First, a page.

This has been another good year for Spanish tourism, which improves margins in the sector, and improves the quality of the destinations. The number of Irish tourists travelling to Spain has increased by 6% and is due to reach two million visitors for this year.
A prominent theme for Spain in general, and very much so for the tourism sector, is climate change and the actions and commitments to mitigate this. This month Spain hosted the UN Climate Summit (COP25) in Madrid. Our tourism sector has many companies actively committed to sustainable practices. While transport accounts for 27% of carbon emissions in Spain, our goal is to reduce this by 30% by the year 2030. Rail accounts for only 0.01% of these emissions and with 15.000 kilometres of rail network it is a major part of the Safe, Sustainable and Inter-Connected Mobility strategy of the government. Consider the high-speed train network when designing travel arrangements for yourselves and your clients.
One of our goals for tourism is to reduce seasonality and city breaks can be a main element of this. Consider our interesting and exciting cities such as Madrid, Malaga, Girona, Valencia, and Santiago – among others. New products (or lesser-known products) also contribute to removal of the seasonal effect (check the spain.info website for information on over 200 fairs and events of international interest). Food and wine itineraries provide enjoyable experiences – for example, we recently did a very pleasant fam-trip to the wineries of La Rioja region.
Rural tourism is another product that we are promoting to encourage visitors to inland regions such as Castile and León (the area of Burgos, Valladolid and Salamanca), inland Andalusia, and even inland on the Canary Islands with their year-round beautiful climate. For the increasingly popular walking product, some coastal destinations have developed boardwalks such as the Malaga coastal path, 160 kilometres of boardwalk from Manilva to Nerja due for completion next year. Salou has also built a spectacular boardwalk along its coastal cliffs, while Girona and Costa Brava have mapped out walks along their coast.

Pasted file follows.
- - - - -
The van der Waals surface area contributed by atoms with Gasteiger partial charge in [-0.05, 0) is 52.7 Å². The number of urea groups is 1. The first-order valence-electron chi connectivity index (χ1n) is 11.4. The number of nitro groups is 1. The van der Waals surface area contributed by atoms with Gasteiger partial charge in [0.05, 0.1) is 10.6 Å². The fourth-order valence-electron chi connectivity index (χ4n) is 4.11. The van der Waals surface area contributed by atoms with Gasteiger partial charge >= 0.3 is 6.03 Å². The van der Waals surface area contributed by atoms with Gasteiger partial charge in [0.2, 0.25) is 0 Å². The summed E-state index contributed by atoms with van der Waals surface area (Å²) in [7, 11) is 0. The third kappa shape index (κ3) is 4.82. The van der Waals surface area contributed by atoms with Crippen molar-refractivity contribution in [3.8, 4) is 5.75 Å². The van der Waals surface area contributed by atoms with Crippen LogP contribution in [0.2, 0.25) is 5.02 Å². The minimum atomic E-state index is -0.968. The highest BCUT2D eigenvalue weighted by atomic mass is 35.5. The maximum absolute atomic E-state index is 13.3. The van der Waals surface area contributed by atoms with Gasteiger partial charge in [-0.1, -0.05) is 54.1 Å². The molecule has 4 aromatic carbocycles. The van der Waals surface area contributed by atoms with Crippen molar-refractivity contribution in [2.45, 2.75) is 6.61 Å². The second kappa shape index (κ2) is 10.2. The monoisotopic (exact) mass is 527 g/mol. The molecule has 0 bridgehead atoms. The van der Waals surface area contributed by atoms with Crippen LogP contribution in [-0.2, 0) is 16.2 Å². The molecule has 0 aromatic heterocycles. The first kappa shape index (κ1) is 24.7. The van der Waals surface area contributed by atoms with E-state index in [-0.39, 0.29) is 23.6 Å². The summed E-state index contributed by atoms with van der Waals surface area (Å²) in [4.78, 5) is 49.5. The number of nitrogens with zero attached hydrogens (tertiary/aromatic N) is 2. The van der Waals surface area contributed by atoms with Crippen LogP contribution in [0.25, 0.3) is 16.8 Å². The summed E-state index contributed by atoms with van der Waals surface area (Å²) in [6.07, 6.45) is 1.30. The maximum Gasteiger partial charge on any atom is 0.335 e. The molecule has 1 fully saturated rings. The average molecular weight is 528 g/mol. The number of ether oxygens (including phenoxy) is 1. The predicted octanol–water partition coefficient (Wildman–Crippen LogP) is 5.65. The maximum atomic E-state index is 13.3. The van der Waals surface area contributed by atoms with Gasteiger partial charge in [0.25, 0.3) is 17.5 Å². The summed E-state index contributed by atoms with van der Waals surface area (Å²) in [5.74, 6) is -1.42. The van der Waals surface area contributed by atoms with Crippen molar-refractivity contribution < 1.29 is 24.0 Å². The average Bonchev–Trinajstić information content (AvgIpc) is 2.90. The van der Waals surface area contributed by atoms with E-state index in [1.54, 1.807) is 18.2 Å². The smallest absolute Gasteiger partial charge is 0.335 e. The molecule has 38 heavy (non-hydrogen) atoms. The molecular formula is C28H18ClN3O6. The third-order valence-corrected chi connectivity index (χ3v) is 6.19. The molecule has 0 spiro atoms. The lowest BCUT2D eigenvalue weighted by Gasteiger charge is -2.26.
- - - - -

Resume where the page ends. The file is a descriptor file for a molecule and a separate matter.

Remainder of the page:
For the Camino de Santiago, 2021 is a Holy Year. The Camino de Santiago has left its mark on the millions of people who travel it each year, for different reasons – it could be religious devotion, personal growth, or to experience the historical culture and natural environment. The Jacobean Holy Years are when the pilgrims who visit the tomb of St James in Santiago receive full forgiveness for their sins from the church and these years see a large increase in the numbers of pilgrimages.
The Spanish tourism sector is very appreciative and fond of Irish tourists, as they are known to be friendly guests and high spenders. You can be sure of a warm welcome throughout Spain and a continued commitment to improving the quality of our accommodation and services.
We are honoured to have received the Best National Tourist Office Award at this year’s ITTN Awards, as voted by the Irish trade. Do not hesitate to contact us if we can help with contacts, information, images and marketing collateral ([email protected]).